Posts Tagged ‘internet security’

A mixed bag post this time. In the office, October was security awareness month. Even though the processes and procedures should be practiced on a daily basis, it is always good to remind ourselves why we do this. Of course when you are trying to gain access to your phone quickly, and you have a 2-step passcode set up, I wont lie, it becomes very frustrating!

My issue is not with the complexity or elongated process of inputting the password, it is using a touchscreen to do it with. I may have said this once or twice, but I hate touchscreens! They are so unbelievably counter-productive. I need to be sending quick email responses in seconds, not minutes and the differences between a hard keyboard and a touchscreen when typing are severe in comparison. With a hard keyboard my proofing tome is minimal. A few years ago, some colleagues and I worked out when they changed our phones from Blackberry to iPhone, it took six times longer to respond to emails Six times! This is significant when we receive 50+ plus emails per hour that have to be actioned. Decreasing productivity, means the tool is inefficient.

Well it was inevitable, but I recently had to change from Blackberry to a Samsung S7 Edge. This is my morning commute:

Device: ‘Incorrect password’ 

Me: “poxy phone”

Device: ‘Incorrect password’ 

Me: “ffs”

Device: ‘Incorrect password’ 

Me: “I hate you, you stupid phone”.

If I’m really annoyed then I launch the phone across the room. Needless to say that by the time I get to work, I’m really in a pleasant mood. Therefore, I have reached the conclusion that touchscreens were not made for productivity, or those with severe dermatitis, because I can’t set up the fingerprint recognition to access my phone either.

Next stop is a clip on keyboard for the phone. Watch this space.

But I digress. 

Back to security, I have been subject to Hello Kitty desktop backgrounds before, normally without my authorisation, due to leaving my computer unlocked in my professional work environment. Many times my colleagues of the past have had emails sent on their behalf, when they have left their screens open, but in all of the gest, it does send a clear message, we need to keep our data private especially as many firms have chosen to go paperless. If a fraudster was trying to obtain details, their only option is to go for electronic devices.

On the topic of electronic devices, it is worth knowing your company procedures and what you should do in the event of your mobile devices being stolen or lost. This is not just the case with work data, but also personal. Everyone is at risk. If you need to do work on the move, make sure you use privacy screens and make sure your passwords are not set to briefly show as you type. With touchscreens (as – elegantly listed above), it can take several attempts to type in a password. If the characters are on preview while typing, someone only has to be standing over your shoulder paying attention on the train.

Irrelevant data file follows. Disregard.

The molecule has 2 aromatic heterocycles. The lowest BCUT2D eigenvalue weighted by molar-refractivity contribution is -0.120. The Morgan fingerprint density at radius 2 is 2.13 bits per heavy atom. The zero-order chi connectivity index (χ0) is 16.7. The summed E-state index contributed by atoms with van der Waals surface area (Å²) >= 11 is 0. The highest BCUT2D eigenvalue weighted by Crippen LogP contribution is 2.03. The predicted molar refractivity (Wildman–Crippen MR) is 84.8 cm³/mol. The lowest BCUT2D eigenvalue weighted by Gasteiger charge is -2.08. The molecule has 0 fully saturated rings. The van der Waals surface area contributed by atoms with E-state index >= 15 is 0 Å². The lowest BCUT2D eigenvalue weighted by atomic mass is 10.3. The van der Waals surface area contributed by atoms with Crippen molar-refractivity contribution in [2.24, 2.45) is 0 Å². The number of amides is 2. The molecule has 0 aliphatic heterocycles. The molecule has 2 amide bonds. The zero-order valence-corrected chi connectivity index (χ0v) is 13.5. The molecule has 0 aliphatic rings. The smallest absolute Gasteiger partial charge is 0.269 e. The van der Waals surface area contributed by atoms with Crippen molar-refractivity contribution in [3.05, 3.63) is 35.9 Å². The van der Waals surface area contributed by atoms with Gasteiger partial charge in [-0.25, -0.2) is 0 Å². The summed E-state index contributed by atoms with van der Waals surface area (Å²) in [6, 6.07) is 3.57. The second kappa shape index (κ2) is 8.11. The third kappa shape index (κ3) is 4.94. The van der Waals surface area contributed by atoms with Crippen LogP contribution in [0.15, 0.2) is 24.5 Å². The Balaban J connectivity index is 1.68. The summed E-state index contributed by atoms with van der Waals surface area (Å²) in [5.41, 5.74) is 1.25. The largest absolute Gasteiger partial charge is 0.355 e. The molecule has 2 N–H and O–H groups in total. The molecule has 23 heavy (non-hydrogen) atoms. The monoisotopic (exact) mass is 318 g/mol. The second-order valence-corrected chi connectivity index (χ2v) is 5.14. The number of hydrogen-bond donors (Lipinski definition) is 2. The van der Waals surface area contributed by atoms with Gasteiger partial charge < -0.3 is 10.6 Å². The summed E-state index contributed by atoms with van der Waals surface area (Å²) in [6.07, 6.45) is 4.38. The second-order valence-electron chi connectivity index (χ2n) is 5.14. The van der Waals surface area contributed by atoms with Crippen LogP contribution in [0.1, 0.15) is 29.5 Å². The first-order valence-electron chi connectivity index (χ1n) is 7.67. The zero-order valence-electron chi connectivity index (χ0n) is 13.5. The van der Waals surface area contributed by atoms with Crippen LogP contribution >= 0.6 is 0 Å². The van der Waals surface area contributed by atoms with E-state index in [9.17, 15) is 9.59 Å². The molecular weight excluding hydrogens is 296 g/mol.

Also, while most office doors are card key locked, you can still get tailgaters and how many of us are really happy about shouting “stranger danger”, not many I’m guessing.

The GDPR (General Data Protection Rules) will be coming into place soon, and while many are not expected to know them off by heart, unless that is your job of course, a good understanding of data protection in general is good to know particularly if you are sharing every post and every picture you take online. Find out how accessible you are, keep your data safe as that can be used in identity left, and be careful of wi-fi devices and webcams as these can be used in reverse.

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A few weeks ago the Daily Mail online posted an article about how hackers spy through your webcams, nanny cams and your computers. This article of course made its way on to Facebook where people thought it was shocking. However if you think about it, it isn’t really that surprising.

We in this consumer driven technological society, have to have the latest gadgets which have to connect to the internet so we can share stories using dozens of apps frequently throughout the day. Our lives have never been so documented, its a hacker’s dream, so why are people surprised when others can hack into their live feeds, newsfeeds and any other feed, sometimes effortlessly.

We openly and with consent post pictures of animals, children and locations online all of the time thinking that they are within the comfort and bounds of password protected walls, when really they are not.

So many unfortunately make the mistake of not checking their settings, using the same password for everything, and then are up in arms when they find a picture of a loved one on some other site which they did not give permission to.

Being a technology professional, I have seen and heard the horror stories, but for this very reason, I do not post anything online that is personal, hence why I very rarely post pictures on Facebook or Twitter unless I don’t care if they are ‘ripped off’ for want of a better phrase. If I had children their pictures and videos would certainly not be online, if they want to do that when they are older fine, but I am not risking any personal pictures being taken for ‘personal use’ by someone else.

When I shared the above as a more minimised response to the Daily Mail link on Facebook, I was told “Big Brother is always watching us”. Well, aside from CCTV in public places, ‘Big Brother’ will only watch you, if YOU let it.

Remember, if you post anything online, whether it be through a website, webcam and so on, no matter how secure you think it is, there is always someone out there who is able to decrypt, hack and infiltrate.

Cyber Security at MoD MOD 45156131